Dive Brief: 

  • As the pandemic worsens, more colleges are ditching plans for in-person instruction this fall in favor of a mostly virtual term. 
  • At least six colleges have announced in the past week that they’re planning for a remote term after previously indicating they might bring students back to campus. 
  • They join others including the University of Southern California, which changed its fall plans at the beginning of July. Higher education experts expect more reversals to follow over the next few weeks. 

Dive Insight: 

Confirmed coronavirus infections have surged in the last few weeks as parts of the country have reopened, with new cases rising by at least 10% in 37 states last week, according to an Axios analysis. The crisis is likely to continue into the fall term, as changing that trajectory could take weeks, according to some public health experts. 

In the wake of these developments, several colleges have publicly reversed their plans to reopen campus this fall. In some cases, they’re limiting in-person classes to those that can’t be replicated virtually and welcoming back only select students. 

“The closer we get to the start of school, the more schools are going to panic and start to become more conservative with their plans,” said Katie Felten, a data and policy analyst with Davidson College’s College Crisis Initiative (C2i), which is tracking institutions’ responses to the pandemic. 

Dickinson College, a private liberal arts school in Pennsylvania, announced Wednesday that it was walking back its decision to welcome students on campus in the fall.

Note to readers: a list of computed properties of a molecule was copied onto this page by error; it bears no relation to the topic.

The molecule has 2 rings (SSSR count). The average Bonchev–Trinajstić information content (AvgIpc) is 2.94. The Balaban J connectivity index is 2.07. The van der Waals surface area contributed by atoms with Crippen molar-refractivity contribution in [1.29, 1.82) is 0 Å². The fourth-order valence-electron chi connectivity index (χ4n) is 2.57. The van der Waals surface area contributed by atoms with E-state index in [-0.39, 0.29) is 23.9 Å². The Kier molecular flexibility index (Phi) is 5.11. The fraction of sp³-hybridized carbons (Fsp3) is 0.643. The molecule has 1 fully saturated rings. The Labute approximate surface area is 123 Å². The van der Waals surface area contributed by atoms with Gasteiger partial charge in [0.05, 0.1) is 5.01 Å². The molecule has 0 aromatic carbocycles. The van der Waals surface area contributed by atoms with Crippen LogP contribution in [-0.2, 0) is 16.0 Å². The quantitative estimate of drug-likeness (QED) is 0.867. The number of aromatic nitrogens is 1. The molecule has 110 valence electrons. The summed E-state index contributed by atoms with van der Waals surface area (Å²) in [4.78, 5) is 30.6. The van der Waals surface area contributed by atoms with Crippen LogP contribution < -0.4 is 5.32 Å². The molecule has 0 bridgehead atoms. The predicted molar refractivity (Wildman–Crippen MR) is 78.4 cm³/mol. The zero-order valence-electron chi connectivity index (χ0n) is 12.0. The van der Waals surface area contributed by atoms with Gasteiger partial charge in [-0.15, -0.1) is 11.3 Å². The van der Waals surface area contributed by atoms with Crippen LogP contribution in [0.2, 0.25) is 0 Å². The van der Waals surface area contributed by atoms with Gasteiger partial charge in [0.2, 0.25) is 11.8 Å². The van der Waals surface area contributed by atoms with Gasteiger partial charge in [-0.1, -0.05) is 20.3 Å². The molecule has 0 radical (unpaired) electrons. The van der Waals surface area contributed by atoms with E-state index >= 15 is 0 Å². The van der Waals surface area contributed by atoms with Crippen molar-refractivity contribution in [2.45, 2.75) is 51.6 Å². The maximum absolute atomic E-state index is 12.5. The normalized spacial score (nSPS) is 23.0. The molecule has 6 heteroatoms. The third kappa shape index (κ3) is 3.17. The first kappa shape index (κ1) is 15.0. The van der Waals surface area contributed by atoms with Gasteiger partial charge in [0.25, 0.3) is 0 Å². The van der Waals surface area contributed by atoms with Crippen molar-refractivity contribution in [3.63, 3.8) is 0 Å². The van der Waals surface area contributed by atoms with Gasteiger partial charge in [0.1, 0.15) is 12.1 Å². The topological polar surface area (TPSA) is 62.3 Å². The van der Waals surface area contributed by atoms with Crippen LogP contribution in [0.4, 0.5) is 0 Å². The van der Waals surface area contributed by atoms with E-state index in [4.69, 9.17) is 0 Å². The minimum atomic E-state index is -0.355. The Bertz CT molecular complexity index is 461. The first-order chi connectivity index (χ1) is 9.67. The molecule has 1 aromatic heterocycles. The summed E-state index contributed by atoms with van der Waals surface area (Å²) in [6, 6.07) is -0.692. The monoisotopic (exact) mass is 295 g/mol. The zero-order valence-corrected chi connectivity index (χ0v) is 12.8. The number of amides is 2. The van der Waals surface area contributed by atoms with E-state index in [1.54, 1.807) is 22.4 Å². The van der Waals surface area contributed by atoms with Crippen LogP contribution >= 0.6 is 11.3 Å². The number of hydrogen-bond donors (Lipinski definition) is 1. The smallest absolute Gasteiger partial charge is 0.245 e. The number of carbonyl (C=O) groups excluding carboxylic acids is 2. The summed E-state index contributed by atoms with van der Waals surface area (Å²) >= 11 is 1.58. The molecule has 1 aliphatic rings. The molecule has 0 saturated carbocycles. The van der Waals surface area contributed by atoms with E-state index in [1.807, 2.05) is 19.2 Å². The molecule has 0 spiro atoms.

“In early June, when we announced our decision to bring students back, COVID-19 cases were on the decline across the country,” Margee Ensign, the college’s president, wrote in a message to the campus. “This unprecedented situation has changed significantly since that decision.” 

The college had planned to test all students and employees for the coronavirus upon their return to campus, with results expected in about two days. However, a testing company told Dickinson that it would now likely take five to seven days, Ensign wrote in her message. 

Similar issues could unravel other schools’ fall plans. “Colleges are beginning to realize that their plans are reliant on supplies,” said Chris Marsicano, C2i’s founding director. “As COVID-19 cases go up and as tests are needed in our hospitals, … colleges then don’t get access to the tests that they need.”

Moreover, Pennsylvania is asking people to quarantine for 14 days if they’re traveling from states with a high number of coronavirus cases, including Texas and California. An estimated 300 Dickinson students would have been impacted by the notice. 

Two other institutions in the state, East Stroudsburg and West Chester universities, also recently announced that they were abandoning plans for a more in-person fall. 

Other schools to do so are located in especially hard-hit areas. Occidental College, a private liberal arts college in Los Angeles, told students it’s scrapping plans to bring students back to campus as the city again shuts down businesses to curb the spread of the virus. 

“Regrettably, the pandemic has taken a turn for the worse in Los Angeles County,” Occidental President Harry Elam Jr. said in a message to the campus. The county reported 4,244 new coronavirus cases Tuesday, its largest single-day increase yet. 

Loyola University Chicago has likewise walked back its fall plans, citing concerns from faculty and staff that an in-person semester could put the campus at risk. 

Although Rhodes College, in Tennessee, also planned to reopen campus this fall, it announced this week it couldn’t do so in light of deteriorating health conditions in the surrounding community. “All along, we have known that this was a possibility and we have waited until the last practical moment to assess it,” Rhodes President Marjorie Hass said in the announcement.

The college is cutting tuition by 9% in recognition “that a remote semester cannot replicate the full on-campus experience,” she added. 

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